The release of the Wolfmother EP began the consequently commonplace comparisons between the band and 1960s and 1970s rock artists, namely Black Sabbath. In a review for music website allmusic, critic Eduardo Rivadavia summarised the record by saying "Wolfmother aren't claiming any measure of originality here -- they're just offering a form of time travel." He also said the following in his review:
Powerfully fuzzy guitar riffs, serpentine basslines, thumping percussion, echoed, warbling vocals, and even the occasional Hammond organ provide the fundamental building blocks for the youthful trio's convincingly Jurassic creations; and the impressive opening tandem of "Dimension" [...] and "Woman" carry off the illusion so authentically [...]. Next number "Apple Tree" diverges from the basic template just a tad by interspersing a jolt of psychedelicgarage rock into its otherwise familiarly ponderous sections [...] and the grand finale intended by "The White Unicorn" is largely achieved thanks to surprisingly pretty, chiming guitar melodies à la Led Zeppelin.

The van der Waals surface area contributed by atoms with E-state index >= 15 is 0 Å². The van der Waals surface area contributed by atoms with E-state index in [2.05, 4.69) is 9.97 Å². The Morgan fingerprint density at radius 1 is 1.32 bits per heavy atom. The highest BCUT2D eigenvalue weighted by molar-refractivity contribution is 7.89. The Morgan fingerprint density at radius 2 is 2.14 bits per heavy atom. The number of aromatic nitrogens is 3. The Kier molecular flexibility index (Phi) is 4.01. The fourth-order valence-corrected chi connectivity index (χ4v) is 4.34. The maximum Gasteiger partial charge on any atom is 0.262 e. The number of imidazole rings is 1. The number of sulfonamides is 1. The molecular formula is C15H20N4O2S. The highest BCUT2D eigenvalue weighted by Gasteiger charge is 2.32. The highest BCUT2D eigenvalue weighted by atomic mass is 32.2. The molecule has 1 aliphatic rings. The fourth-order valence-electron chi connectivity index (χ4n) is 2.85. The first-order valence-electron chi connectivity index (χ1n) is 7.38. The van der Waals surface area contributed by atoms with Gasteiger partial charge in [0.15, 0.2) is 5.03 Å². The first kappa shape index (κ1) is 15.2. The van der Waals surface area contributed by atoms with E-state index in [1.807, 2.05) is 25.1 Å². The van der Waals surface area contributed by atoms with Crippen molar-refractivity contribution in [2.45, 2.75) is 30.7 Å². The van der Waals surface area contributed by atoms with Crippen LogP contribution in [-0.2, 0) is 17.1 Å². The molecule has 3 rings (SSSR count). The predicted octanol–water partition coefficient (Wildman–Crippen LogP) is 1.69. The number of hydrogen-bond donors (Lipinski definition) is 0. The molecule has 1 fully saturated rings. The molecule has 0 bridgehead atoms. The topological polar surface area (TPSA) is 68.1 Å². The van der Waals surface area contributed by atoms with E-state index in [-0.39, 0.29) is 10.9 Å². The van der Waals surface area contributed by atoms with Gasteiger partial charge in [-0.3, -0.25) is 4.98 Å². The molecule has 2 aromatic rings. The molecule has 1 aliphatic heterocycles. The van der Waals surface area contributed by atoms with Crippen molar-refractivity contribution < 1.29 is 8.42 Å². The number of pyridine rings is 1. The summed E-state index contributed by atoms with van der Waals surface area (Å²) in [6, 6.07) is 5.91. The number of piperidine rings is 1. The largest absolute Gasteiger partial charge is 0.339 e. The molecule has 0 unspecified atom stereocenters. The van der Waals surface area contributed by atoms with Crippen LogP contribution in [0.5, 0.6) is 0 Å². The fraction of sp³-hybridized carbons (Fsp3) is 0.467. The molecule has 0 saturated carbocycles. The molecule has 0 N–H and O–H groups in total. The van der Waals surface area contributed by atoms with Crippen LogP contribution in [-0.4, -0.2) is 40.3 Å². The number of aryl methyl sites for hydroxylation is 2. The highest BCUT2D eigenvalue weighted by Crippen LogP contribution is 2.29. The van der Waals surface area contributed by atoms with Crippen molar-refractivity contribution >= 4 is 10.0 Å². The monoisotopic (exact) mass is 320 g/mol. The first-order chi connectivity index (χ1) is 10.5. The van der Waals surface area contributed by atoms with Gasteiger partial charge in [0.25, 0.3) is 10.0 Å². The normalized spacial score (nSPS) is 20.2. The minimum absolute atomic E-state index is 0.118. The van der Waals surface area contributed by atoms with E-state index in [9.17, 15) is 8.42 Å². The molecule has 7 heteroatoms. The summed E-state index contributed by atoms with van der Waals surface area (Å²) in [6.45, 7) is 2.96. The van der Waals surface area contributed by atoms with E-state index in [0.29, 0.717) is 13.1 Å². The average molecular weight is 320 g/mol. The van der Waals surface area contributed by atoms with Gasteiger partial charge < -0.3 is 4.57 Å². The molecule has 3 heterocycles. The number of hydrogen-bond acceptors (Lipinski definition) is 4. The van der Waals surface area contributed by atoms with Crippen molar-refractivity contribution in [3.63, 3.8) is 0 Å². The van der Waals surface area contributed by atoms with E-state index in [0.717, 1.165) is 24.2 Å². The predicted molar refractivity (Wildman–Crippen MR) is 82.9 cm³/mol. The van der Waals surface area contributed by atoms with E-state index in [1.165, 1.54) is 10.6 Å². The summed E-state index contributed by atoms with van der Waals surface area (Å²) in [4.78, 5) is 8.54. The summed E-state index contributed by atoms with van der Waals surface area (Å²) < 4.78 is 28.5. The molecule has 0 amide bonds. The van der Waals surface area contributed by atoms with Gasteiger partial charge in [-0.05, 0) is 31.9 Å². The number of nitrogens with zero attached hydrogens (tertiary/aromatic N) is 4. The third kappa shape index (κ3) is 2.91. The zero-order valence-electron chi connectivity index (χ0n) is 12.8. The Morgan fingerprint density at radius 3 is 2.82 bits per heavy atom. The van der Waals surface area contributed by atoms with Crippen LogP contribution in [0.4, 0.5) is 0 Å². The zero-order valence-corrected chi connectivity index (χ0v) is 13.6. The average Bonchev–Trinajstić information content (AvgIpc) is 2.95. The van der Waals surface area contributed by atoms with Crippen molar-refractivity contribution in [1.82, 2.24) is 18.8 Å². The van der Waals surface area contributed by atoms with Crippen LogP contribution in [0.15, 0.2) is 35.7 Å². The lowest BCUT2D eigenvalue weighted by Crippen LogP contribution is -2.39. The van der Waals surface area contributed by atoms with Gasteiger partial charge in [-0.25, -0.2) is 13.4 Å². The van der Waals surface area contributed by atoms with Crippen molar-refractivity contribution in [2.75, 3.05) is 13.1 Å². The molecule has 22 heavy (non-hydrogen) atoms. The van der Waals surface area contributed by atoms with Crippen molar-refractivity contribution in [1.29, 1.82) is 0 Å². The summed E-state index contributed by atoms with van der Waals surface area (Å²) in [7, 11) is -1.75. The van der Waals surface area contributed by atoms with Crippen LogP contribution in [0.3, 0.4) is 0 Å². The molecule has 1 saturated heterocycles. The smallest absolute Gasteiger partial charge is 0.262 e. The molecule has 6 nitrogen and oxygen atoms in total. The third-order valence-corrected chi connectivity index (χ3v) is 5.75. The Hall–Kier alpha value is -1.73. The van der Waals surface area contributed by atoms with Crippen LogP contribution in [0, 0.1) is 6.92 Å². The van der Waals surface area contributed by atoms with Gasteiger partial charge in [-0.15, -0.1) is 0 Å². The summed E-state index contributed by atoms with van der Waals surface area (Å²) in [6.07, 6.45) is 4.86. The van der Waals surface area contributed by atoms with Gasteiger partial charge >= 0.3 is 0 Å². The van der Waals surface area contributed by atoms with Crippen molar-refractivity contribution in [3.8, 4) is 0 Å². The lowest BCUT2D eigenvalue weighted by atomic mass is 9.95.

Wolfmother's debut release was also a minor commercial success, reaching number 35 on the Australian ARIA Singles Chart.